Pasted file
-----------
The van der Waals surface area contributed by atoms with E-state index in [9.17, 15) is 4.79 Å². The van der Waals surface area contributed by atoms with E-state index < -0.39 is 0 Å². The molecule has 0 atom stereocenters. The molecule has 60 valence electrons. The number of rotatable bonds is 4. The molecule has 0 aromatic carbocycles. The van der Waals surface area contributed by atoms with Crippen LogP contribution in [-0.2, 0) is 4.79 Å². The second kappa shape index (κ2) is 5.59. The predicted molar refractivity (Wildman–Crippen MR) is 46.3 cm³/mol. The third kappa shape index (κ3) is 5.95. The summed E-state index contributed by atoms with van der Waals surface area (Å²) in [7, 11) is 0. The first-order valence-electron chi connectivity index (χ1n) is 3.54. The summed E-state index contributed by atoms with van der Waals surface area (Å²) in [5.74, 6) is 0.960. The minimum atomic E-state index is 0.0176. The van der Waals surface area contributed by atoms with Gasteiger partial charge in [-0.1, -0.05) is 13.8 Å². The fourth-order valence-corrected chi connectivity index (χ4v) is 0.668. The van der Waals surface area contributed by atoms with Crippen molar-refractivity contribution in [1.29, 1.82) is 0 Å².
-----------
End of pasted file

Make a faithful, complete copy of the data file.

The van der Waals surface area contributed by atoms with E-state index in [9.17, 15) is 4.79 Å². The van der Waals surface area contributed by atoms with E-state index < -0.39 is 0 Å². The molecule has 0 atom stereocenters. The molecule has 60 valence electrons. The number of rotatable bonds is 4. The molecule has 0 aromatic carbocycles. The van der Waals surface area contributed by atoms with Crippen LogP contribution in [-0.2, 0) is 4.79 Å². The second kappa shape index (κ2) is 5.59. The predicted molar refractivity (Wildman–Crippen MR) is 46.3 cm³/mol. The third kappa shape index (κ3) is 5.95. The summed E-state index contributed by atoms with van der Waals surface area (Å²) in [7, 11) is 0. The first-order valence-electron chi connectivity index (χ1n) is 3.54. The summed E-state index contributed by atoms with van der Waals surface area (Å²) in [5.74, 6) is 0.960. The minimum atomic E-state index is 0.0176. The van der Waals surface area contributed by atoms with Gasteiger partial charge in [-0.1, -0.05) is 13.8 Å². The fourth-order valence-corrected chi connectivity index (χ4v) is 0.668. The van der Waals surface area contributed by atoms with Crippen molar-refractivity contribution in [1.29, 1.82) is 0 Å².